In my experience, networking groups can provide supportive environments where a business can share and convey its sphere of influence and how its services can benefit the people in the room. I have developed great relationships and seen immense growth in my practice as a result of the relationships and people I have met through LeadShare and other networking groups. New clients have not only come from members of the groups, but visitors have become clients and have also been a great source of referrals.

Building relationships through speaking engagements. I must admit public speaking was not high on my list of favored aspirations. I was skeptical and very hesitant to pursue speaking engagements until I was thrust into one by a good friend who literally said, “This is your topic, here is the program, and the event is in three weeks.” Despite my hesitance, speaking engagements have turned out to be great networking opportunities. Frequently I am able to engage with the participants during breaks between speakers. I get the most benefit when I am able to stay until the end of the events.

Speaking engagements put me in front of potential clients and give me an opportunity to display my expertise and build a rapport with the participants outside a formal office setting. Speaking engagements also have become an avenue for more speaking opportunities and a source of new clients that I may not have otherwise been able to access.

Conclusion. Building relationships and making connections through the chambers of commerce and other networking groups have proven to be a worthy investment of my time and resources. Utilizing networking groups can provide an extension of you and your business in a variety of places; whether you are present or not, you have 20 to 30 individuals (or more) promoting your business for you. What a great resource to have in your marketing tool belt.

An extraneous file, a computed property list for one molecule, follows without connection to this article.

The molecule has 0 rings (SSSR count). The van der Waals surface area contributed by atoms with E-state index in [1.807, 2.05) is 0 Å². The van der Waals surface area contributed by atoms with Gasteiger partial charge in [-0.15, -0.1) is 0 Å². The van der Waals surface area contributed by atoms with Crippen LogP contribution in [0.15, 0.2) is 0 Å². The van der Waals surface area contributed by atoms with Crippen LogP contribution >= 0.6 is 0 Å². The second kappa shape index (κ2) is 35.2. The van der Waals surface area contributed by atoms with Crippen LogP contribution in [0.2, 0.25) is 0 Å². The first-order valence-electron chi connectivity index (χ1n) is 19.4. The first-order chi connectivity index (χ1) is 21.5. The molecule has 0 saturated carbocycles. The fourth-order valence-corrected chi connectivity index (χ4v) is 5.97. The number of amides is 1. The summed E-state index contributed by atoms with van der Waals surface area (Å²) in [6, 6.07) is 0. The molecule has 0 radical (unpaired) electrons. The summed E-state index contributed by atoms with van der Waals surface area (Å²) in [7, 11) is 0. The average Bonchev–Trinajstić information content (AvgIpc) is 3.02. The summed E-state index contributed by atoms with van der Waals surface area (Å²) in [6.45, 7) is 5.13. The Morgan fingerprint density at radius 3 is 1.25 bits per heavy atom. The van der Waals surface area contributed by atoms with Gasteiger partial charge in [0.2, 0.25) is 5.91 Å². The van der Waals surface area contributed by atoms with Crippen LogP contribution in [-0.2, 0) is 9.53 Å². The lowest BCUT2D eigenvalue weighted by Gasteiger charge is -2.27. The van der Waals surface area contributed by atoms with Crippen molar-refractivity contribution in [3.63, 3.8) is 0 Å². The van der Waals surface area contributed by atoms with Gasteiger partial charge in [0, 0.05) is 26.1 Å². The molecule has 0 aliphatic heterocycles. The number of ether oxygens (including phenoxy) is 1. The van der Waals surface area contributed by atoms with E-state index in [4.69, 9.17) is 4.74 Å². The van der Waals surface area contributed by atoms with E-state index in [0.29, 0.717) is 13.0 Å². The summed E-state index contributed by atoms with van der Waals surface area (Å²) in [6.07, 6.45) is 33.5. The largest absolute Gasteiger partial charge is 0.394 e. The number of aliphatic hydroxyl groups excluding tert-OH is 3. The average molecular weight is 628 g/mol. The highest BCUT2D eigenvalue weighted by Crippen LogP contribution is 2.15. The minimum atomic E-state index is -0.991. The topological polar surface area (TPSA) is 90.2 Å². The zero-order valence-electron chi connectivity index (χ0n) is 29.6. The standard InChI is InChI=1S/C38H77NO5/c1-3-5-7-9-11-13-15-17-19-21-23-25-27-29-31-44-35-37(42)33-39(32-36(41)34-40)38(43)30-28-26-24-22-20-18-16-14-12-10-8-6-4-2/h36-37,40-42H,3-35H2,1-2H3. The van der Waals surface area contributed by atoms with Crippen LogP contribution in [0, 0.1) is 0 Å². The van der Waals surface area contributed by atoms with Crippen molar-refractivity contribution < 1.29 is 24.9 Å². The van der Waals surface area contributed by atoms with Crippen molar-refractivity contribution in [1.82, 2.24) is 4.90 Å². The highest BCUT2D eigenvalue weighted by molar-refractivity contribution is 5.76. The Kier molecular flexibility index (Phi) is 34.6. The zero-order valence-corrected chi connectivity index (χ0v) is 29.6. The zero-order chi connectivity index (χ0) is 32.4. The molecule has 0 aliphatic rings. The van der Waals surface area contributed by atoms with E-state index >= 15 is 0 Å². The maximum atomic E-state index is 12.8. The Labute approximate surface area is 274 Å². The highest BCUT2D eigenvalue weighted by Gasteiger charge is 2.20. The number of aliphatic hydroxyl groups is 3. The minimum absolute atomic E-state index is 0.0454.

The Importance of Persistence in Networking

By Ari Hornick

Would you make a referral to an attorney about whom you know nothing? Hopefully, the answer is no. Is meeting someone once and exchanging business cards an adequate basis for a referral? Again, the answer should be no. At the very least, you need to trust that the person will provide competent services.

But competence probably isn’t enough. Could you say, “Call Ms. X. She’s rude and arrogant, but she’ll do an okay job”? That sounds ridiculous, and the person probably won’t call.

Are we simply looking for competent, friendly attorneys? Would you make the referral if you didn’t trust the person? Definitely not. Imagine saying, “Call Mr. Y. He’s kinda sheisty, but he makes great conversation.” Please, tell me you would never make that referral.